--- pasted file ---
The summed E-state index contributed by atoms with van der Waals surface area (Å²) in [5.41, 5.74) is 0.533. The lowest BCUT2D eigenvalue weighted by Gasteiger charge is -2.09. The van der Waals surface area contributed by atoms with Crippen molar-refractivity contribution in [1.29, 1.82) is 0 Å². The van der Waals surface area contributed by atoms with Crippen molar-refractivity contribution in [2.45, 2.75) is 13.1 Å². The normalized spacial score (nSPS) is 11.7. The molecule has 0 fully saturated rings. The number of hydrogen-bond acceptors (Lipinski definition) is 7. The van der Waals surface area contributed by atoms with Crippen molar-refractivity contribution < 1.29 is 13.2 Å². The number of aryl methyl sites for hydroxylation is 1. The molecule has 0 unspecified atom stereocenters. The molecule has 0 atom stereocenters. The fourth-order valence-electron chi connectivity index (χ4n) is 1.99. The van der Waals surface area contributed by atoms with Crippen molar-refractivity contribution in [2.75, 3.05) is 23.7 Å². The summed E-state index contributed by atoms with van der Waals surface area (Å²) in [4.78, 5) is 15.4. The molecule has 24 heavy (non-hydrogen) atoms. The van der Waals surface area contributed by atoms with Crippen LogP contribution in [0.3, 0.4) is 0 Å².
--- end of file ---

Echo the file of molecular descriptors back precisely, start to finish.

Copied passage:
The summed E-state index contributed by atoms with van der Waals surface area (Å²) in [5.41, 5.74) is 0.533. The lowest BCUT2D eigenvalue weighted by Gasteiger charge is -2.09. The van der Waals surface area contributed by atoms with Crippen molar-refractivity contribution in [1.29, 1.82) is 0 Å². The van der Waals surface area contributed by atoms with Crippen molar-refractivity contribution in [2.45, 2.75) is 13.1 Å². The normalized spacial score (nSPS) is 11.7. The molecule has 0 fully saturated rings. The number of hydrogen-bond acceptors (Lipinski definition) is 7. The van der Waals surface area contributed by atoms with Crippen molar-refractivity contribution < 1.29 is 13.2 Å². The number of aryl methyl sites for hydroxylation is 1. The molecule has 0 unspecified atom stereocenters. The molecule has 0 atom stereocenters. The fourth-order valence-electron chi connectivity index (χ4n) is 1.99. The van der Waals surface area contributed by atoms with Crippen molar-refractivity contribution in [2.75, 3.05) is 23.7 Å². The summed E-state index contributed by atoms with van der Waals surface area (Å²) in [4.78, 5) is 15.4. The molecule has 24 heavy (non-hydrogen) atoms. The van der Waals surface area contributed by atoms with Crippen LogP contribution in [0.3, 0.4) is 0 Å².